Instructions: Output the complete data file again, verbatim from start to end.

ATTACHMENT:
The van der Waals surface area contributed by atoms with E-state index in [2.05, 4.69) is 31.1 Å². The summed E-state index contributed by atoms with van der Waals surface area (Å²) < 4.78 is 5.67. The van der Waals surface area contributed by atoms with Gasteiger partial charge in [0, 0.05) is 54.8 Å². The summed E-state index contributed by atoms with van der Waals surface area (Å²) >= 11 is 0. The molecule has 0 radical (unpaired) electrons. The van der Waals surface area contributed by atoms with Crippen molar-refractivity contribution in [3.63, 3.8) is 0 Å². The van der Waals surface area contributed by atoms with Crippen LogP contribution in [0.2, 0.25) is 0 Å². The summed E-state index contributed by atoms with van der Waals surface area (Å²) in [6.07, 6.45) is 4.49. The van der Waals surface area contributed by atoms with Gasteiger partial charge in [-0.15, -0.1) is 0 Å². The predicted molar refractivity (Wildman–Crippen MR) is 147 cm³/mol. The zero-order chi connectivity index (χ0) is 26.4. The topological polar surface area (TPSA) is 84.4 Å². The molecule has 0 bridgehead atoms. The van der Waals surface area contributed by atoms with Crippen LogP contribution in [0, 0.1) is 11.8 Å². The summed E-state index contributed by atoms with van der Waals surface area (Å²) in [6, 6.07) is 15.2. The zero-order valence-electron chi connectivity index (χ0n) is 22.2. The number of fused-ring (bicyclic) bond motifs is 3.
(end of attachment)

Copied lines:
The van der Waals surface area contributed by atoms with E-state index in [2.05, 4.69) is 31.1 Å². The summed E-state index contributed by atoms with van der Waals surface area (Å²) < 4.78 is 5.67. The van der Waals surface area contributed by atoms with Gasteiger partial charge in [0, 0.05) is 54.8 Å². The summed E-state index contributed by atoms with van der Waals surface area (Å²) >= 11 is 0. The molecule has 0 radical (unpaired) electrons. The van der Waals surface area contributed by atoms with Crippen molar-refractivity contribution in [3.63, 3.8) is 0 Å². The van der Waals surface area contributed by atoms with Crippen LogP contribution in [0.2, 0.25) is 0 Å². The summed E-state index contributed by atoms with van der Waals surface area (Å²) in [6.07, 6.45) is 4.49. The van der Waals surface area contributed by atoms with Gasteiger partial charge in [-0.15, -0.1) is 0 Å². The predicted molar refractivity (Wildman–Crippen MR) is 147 cm³/mol. The zero-order chi connectivity index (χ0) is 26.4. The topological polar surface area (TPSA) is 84.4 Å². The molecule has 0 bridgehead atoms. The van der Waals surface area contributed by atoms with Crippen LogP contribution in [0, 0.1) is 11.8 Å². The summed E-state index contributed by atoms with van der Waals surface area (Å²) in [6, 6.07) is 15.2. The zero-order valence-electron chi connectivity index (χ0n) is 22.2. The number of fused-ring (bicyclic) bond motifs is 3.